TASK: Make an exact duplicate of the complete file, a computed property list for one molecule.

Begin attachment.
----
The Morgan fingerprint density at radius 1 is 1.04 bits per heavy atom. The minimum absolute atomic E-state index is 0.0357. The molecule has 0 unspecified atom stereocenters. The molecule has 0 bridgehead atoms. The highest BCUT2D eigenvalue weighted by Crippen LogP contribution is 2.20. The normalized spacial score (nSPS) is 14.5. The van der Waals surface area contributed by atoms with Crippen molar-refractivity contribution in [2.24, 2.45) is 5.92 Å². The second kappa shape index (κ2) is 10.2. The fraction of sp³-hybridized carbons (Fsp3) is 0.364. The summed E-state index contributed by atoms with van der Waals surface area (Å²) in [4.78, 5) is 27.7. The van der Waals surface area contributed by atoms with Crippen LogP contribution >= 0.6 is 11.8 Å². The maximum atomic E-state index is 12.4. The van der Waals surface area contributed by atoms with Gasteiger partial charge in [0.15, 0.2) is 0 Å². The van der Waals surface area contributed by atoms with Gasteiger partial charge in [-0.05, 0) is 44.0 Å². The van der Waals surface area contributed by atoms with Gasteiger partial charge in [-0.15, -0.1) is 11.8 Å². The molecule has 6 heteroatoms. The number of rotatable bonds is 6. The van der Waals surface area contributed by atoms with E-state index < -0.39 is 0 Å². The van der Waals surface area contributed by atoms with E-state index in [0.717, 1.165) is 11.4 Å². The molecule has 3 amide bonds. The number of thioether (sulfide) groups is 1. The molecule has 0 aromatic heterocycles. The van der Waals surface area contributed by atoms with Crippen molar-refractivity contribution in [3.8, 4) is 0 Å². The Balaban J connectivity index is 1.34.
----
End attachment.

The Morgan fingerprint density at radius 1 is 1.04 bits per heavy atom. The minimum absolute atomic E-state index is 0.0357. The molecule has 0 unspecified atom stereocenters. The molecule has 0 bridgehead atoms. The highest BCUT2D eigenvalue weighted by Crippen LogP contribution is 2.20. The normalized spacial score (nSPS) is 14.5. The van der Waals surface area contributed by atoms with Crippen molar-refractivity contribution in [2.24, 2.45) is 5.92 Å². The second kappa shape index (κ2) is 10.2. The fraction of sp³-hybridized carbons (Fsp3) is 0.364. The summed E-state index contributed by atoms with van der Waals surface area (Å²) in [4.78, 5) is 27.7. The van der Waals surface area contributed by atoms with Crippen LogP contribution >= 0.6 is 11.8 Å². The maximum atomic E-state index is 12.4. The van der Waals surface area contributed by atoms with Gasteiger partial charge in [0.15, 0.2) is 0 Å². The van der Waals surface area contributed by atoms with Gasteiger partial charge in [-0.05, 0) is 44.0 Å². The van der Waals surface area contributed by atoms with Gasteiger partial charge in [-0.15, -0.1) is 11.8 Å². The molecule has 6 heteroatoms. The number of rotatable bonds is 6. The van der Waals surface area contributed by atoms with E-state index < -0.39 is 0 Å². The van der Waals surface area contributed by atoms with E-state index in [0.717, 1.165) is 11.4 Å². The molecule has 3 amide bonds. The number of thioether (sulfide) groups is 1. The molecule has 0 aromatic heterocycles. The van der Waals surface area contributed by atoms with Crippen molar-refractivity contribution in [3.8, 4) is 0 Å². The Balaban J connectivity index is 1.34.